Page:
Ask RedWeek / October, 2017

When will owners see restitutions from the Manhattan Club?

Thanks for letting us know about the Manhattan Club settlement, but we need details! Who will get restitutions and when??

Some new details in the Manhattan Club settlement have finally been released. Let's start with the most important new revelations:

  • Owners will have to wait up to three years to get partial restitution for their complaints
  • The Eichners agree to sell the club to a timeshare company approved by the New York Attorney General

No Quick Relief For Owners

Two months after concluding its fraud investigation of sales-and-reservation practices at the Manhattan Club, the New York Attorney General's Office released details of its settlement with the embattled mid-town high-rise.

The Oct. 5 court filing, prompted by owners and attorneys who filed Freedom of Information Law claims to force disclosure of the settlement, gives owners some sense of the future at TMC, but no hard answers on how much restitution they'll receive, or other relief, as a result of the AG's successful investigation of the club. The future ownership and management of the club remain puzzles, as well.

The only certainty contained in the Assurance of Discontinuance (AOD) settlement, signed by the AG and the Manhattan Club's operators --- Ian Bruce Eichner, relatives and business associates ---is that TMC owners will have to wait, as much as three years, to weather the conclusion of the case. The AOD sets forth a three-year timetable for Eichner to sell the club, relinquish management of the club's day-to-day operations, and provide owners with $6.5 million in restitution payouts. Half of the money will be distributed to owners in year one for nights they could not use. The remainder will be distributed in years two and three to owners in good standing as partial reimbursement for the maintenance fees they paid between 2011 and 2014.

The AG's office announced that "hundreds" of TMC's 14,000-plus owners would share in the settlement as restitution for their inability to reserve rooms and resell their intervals. Doug Wasser, a Manhattan attorney who represents several dozen TMC owners, estimated that the payouts could go as high as $1,500 --- but that will depend on many factors, including whether owners paid all maintenance fees, previously and now, during the AG's four-year investigation of the club's sales practices. The payouts will be determined by a to-be-named claims administrator who will determine owner eligibility.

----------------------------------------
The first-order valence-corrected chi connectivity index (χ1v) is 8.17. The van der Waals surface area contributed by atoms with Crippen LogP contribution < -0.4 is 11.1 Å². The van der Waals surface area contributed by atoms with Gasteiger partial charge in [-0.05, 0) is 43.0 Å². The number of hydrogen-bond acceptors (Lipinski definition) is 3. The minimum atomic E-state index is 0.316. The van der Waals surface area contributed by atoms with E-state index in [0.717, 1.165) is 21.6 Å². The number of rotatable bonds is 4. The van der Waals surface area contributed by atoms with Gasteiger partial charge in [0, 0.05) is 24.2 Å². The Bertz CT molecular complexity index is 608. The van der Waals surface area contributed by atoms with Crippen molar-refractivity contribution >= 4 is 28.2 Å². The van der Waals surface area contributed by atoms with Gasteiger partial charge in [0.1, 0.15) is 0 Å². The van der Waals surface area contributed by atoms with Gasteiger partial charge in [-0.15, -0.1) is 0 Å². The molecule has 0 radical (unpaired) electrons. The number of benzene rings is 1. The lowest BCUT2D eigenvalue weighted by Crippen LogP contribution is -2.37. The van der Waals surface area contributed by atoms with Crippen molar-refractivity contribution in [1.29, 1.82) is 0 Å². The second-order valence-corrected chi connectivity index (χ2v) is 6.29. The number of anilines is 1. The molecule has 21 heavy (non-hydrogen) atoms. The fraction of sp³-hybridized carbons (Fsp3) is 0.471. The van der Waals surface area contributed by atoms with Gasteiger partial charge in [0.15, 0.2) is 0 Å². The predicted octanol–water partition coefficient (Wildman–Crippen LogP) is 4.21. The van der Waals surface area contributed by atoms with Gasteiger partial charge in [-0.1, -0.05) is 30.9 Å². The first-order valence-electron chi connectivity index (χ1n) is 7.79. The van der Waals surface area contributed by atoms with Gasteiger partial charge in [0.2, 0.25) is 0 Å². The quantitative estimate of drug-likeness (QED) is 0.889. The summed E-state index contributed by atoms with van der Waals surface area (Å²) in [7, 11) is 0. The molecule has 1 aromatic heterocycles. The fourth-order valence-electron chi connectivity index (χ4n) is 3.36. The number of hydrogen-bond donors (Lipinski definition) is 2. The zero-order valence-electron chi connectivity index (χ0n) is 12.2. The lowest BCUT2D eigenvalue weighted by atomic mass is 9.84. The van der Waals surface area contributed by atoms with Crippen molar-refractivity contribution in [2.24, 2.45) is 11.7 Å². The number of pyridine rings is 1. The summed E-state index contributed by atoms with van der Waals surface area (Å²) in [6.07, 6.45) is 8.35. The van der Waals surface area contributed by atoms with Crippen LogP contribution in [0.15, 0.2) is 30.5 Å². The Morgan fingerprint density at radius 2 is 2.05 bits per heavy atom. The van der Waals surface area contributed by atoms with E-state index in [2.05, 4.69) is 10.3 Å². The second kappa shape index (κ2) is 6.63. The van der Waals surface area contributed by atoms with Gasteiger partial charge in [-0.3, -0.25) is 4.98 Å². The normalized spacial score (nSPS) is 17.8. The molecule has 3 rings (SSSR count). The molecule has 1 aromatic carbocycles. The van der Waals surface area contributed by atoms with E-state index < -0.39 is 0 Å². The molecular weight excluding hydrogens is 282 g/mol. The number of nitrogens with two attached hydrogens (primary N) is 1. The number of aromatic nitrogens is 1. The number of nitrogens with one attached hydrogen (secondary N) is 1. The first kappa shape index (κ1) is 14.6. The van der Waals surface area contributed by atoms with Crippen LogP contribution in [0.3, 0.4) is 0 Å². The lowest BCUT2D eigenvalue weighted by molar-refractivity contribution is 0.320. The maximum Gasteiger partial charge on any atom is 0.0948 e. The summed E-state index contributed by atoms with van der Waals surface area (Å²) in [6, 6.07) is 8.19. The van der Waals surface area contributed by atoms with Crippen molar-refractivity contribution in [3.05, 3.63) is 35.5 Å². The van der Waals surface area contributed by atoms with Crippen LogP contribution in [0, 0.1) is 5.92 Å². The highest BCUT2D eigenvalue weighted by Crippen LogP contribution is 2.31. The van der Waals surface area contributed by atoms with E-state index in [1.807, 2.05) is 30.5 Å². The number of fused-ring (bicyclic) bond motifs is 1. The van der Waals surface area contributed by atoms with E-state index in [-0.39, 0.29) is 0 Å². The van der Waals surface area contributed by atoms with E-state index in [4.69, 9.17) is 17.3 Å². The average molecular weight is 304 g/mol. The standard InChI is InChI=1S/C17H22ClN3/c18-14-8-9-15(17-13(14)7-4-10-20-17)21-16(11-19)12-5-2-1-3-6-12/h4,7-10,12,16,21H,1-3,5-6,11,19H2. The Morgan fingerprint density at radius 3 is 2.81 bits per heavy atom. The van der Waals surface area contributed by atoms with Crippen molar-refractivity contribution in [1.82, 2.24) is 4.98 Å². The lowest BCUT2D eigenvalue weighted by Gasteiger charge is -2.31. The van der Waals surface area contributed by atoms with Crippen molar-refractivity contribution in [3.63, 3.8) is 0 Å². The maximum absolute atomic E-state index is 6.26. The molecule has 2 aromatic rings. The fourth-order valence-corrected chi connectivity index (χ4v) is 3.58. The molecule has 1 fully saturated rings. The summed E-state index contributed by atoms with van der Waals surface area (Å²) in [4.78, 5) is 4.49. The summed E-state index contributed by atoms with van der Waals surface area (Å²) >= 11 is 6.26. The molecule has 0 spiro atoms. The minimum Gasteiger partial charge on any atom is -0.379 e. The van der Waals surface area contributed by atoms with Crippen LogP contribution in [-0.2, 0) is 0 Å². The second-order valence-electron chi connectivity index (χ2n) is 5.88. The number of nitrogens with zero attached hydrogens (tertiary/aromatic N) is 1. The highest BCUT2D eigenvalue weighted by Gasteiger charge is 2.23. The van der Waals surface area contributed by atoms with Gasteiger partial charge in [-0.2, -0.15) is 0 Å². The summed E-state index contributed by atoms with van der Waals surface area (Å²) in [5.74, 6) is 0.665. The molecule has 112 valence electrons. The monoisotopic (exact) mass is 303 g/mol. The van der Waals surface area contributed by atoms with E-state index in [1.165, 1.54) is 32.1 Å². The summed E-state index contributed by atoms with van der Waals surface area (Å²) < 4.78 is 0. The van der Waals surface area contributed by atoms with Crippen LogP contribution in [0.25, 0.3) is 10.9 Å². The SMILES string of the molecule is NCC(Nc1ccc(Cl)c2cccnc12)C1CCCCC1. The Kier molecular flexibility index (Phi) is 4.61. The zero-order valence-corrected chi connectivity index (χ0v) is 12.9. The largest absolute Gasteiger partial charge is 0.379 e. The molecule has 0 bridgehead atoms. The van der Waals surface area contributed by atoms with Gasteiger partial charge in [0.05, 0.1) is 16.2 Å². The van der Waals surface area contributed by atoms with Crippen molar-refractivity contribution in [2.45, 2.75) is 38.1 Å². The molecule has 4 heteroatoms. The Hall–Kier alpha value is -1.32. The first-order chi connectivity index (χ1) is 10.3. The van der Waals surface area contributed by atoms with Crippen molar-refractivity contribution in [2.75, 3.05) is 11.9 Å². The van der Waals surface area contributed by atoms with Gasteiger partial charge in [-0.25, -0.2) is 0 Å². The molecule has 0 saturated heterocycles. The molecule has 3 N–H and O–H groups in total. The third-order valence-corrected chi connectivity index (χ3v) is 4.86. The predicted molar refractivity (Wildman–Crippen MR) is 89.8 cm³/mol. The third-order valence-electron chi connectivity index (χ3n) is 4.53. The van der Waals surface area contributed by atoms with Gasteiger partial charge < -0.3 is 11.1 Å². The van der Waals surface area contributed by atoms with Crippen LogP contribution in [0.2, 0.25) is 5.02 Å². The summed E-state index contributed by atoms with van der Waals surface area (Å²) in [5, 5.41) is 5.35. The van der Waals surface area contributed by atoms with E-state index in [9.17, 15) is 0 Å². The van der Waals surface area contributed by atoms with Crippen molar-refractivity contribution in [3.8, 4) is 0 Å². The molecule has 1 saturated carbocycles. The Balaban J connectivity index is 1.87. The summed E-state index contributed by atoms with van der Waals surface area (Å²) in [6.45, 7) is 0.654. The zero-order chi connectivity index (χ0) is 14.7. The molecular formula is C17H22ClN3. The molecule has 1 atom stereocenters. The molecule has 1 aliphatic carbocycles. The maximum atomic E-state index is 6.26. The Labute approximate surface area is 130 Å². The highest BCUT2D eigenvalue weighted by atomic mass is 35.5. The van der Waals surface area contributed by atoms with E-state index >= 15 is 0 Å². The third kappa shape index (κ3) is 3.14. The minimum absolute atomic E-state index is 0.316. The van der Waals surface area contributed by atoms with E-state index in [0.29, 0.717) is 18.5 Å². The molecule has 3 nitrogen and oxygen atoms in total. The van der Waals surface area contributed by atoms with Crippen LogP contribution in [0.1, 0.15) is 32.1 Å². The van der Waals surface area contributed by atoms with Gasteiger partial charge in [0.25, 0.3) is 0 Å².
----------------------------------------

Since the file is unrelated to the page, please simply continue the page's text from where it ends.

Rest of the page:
Wasser also said that the payouts, while small on a per-owner basis, pale in comparison to the AG's achievement in getting the Eichners to give up control of the club. This is the first time in the industry's history, he said, that a state regulator has forced a timeshare developer to get out of the business --- forever. Industry officials said they had no historical knowledge of a tougher outcome, either.

"I think this is a process, not a final settlement," Wasser said. "It's also significant that all sponsor-appointed officers and directors will resign and the new TMC purchaser will appoint new directors."

While making history in the timeshare universe, the outcome roiled owners who vented their feelings on RedWeek.com and other social media channels. Many owners, perhaps exercising wishful thinking, hoped they would get back their purchase money or be able to sell their timeshares to the club for fair market value.

"I'm concerned about what a pittance we're going to be handed," said Chris Volpe, a Long Island resident and ardent Manhattan Club owner who has long complained about the Eichners and, recently, advocated an owner protest against the settlement. "We have no idea what the (claims) administrator will decide."

Many owners who contacted RedWeek.com also anticipated a rollback in maintenance fees that, in recent years, soared to nearly $3,000 per week. The AOD acknowledges the rapid rise in maintenance fees, but is silent on what fees should be paid in the future. That, too, will depend on the new buyer.

An Unnamed Timeshare Company Will Buy and Manage the Manhattan Club

The AOD discloses, for the first time, that the club will be sold to a "third party operator of timeshare properties" that must be screened and approved by the AG's office. If the new buyer defaults on the purchase, the AG retains jurisdiction to appoint a monitor to run the club and take control of all books, records and personnel decisions. In addition to selling their stakes in the club --- which are unknown, since most of the deeds were sold to timeshare buyers --- the Eichners agreed to transfer the club's management agreement (run by an Eichner-managed company known as Urban) to the timeshare company that buys TMC. The Eichners also agreed to remove all business associates from the club's HOA board. Their replacements will be named by the buyer.

In summary, the AOD represents a clear-cut win for the Attorney General, a loss for the Eichners and, at least on paper, a positive result for the 14,000 or more owners who spent $400 million on TMC timeshares between 1996 and 2014.